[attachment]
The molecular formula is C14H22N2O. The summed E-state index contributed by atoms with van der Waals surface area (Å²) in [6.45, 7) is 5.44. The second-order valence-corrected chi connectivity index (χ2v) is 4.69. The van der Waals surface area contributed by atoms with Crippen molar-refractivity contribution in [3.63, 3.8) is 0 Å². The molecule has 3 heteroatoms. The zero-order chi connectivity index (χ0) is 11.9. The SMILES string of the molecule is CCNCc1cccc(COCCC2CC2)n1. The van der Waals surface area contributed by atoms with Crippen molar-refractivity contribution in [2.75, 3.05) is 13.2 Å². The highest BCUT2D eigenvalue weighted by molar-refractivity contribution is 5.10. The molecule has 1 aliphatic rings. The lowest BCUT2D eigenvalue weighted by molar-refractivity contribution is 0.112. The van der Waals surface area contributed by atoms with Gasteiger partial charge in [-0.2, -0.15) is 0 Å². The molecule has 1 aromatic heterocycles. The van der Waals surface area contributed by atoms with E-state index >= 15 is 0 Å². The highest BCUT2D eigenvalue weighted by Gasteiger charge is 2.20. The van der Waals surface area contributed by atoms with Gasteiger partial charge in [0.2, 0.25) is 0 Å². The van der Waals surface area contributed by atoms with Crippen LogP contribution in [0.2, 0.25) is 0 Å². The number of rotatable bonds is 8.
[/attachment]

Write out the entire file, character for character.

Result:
The molecular formula is C14H22N2O. The summed E-state index contributed by atoms with van der Waals surface area (Å²) in [6.45, 7) is 5.44. The second-order valence-corrected chi connectivity index (χ2v) is 4.69. The van der Waals surface area contributed by atoms with Crippen molar-refractivity contribution in [3.63, 3.8) is 0 Å². The molecule has 3 heteroatoms. The zero-order chi connectivity index (χ0) is 11.9. The SMILES string of the molecule is CCNCc1cccc(COCCC2CC2)n1. The van der Waals surface area contributed by atoms with Crippen molar-refractivity contribution in [2.75, 3.05) is 13.2 Å². The highest BCUT2D eigenvalue weighted by molar-refractivity contribution is 5.10. The molecule has 1 aliphatic rings. The lowest BCUT2D eigenvalue weighted by molar-refractivity contribution is 0.112. The van der Waals surface area contributed by atoms with Gasteiger partial charge in [-0.2, -0.15) is 0 Å². The molecule has 1 aromatic heterocycles. The van der Waals surface area contributed by atoms with E-state index >= 15 is 0 Å². The highest BCUT2D eigenvalue weighted by Gasteiger charge is 2.20. The van der Waals surface area contributed by atoms with Gasteiger partial charge in [0.2, 0.25) is 0 Å². The van der Waals surface area contributed by atoms with Crippen LogP contribution in [0.2, 0.25) is 0 Å². The number of rotatable bonds is 8.